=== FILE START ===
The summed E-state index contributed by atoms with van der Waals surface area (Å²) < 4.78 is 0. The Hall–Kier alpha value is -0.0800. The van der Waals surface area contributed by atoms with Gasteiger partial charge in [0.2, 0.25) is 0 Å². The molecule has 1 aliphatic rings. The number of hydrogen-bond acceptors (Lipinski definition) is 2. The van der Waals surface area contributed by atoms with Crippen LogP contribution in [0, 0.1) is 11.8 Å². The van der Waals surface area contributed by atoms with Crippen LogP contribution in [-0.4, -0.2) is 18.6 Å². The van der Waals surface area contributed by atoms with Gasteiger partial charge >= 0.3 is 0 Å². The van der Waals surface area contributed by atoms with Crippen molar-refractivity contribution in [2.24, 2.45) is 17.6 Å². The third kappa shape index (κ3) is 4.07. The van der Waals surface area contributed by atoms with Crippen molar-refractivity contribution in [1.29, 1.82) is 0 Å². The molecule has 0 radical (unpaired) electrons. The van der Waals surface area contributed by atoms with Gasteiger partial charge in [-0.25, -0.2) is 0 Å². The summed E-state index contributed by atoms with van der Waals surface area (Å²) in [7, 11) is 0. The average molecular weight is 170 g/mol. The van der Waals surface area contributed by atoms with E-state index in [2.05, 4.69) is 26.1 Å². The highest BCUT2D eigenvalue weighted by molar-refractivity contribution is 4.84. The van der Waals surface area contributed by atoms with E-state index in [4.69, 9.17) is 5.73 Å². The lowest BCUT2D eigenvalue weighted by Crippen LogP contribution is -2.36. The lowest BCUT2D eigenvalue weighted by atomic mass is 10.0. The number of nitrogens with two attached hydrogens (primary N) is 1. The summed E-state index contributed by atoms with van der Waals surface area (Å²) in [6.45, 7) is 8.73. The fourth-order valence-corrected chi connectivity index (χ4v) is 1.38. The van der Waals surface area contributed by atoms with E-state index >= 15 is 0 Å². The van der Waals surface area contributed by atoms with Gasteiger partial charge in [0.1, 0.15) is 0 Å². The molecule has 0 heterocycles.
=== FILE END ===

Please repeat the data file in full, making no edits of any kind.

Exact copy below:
The summed E-state index contributed by atoms with van der Waals surface area (Å²) < 4.78 is 0. The Hall–Kier alpha value is -0.0800. The van der Waals surface area contributed by atoms with Gasteiger partial charge in [0.2, 0.25) is 0 Å². The molecule has 1 aliphatic rings. The number of hydrogen-bond acceptors (Lipinski definition) is 2. The van der Waals surface area contributed by atoms with Crippen LogP contribution in [0, 0.1) is 11.8 Å². The van der Waals surface area contributed by atoms with Crippen LogP contribution in [-0.4, -0.2) is 18.6 Å². The van der Waals surface area contributed by atoms with Gasteiger partial charge >= 0.3 is 0 Å². The van der Waals surface area contributed by atoms with Crippen molar-refractivity contribution in [2.24, 2.45) is 17.6 Å². The third kappa shape index (κ3) is 4.07. The van der Waals surface area contributed by atoms with Crippen molar-refractivity contribution in [1.29, 1.82) is 0 Å². The molecule has 0 radical (unpaired) electrons. The van der Waals surface area contributed by atoms with Gasteiger partial charge in [-0.25, -0.2) is 0 Å². The summed E-state index contributed by atoms with van der Waals surface area (Å²) in [7, 11) is 0. The average molecular weight is 170 g/mol. The van der Waals surface area contributed by atoms with E-state index in [2.05, 4.69) is 26.1 Å². The highest BCUT2D eigenvalue weighted by molar-refractivity contribution is 4.84. The van der Waals surface area contributed by atoms with E-state index in [4.69, 9.17) is 5.73 Å². The lowest BCUT2D eigenvalue weighted by Crippen LogP contribution is -2.36. The lowest BCUT2D eigenvalue weighted by atomic mass is 10.0. The number of nitrogens with two attached hydrogens (primary N) is 1. The summed E-state index contributed by atoms with van der Waals surface area (Å²) in [6.45, 7) is 8.73. The fourth-order valence-corrected chi connectivity index (χ4v) is 1.38. The van der Waals surface area contributed by atoms with E-state index >= 15 is 0 Å². The van der Waals surface area contributed by atoms with Gasteiger partial charge in [0.1, 0.15) is 0 Å². The molecule has 0 heterocycles.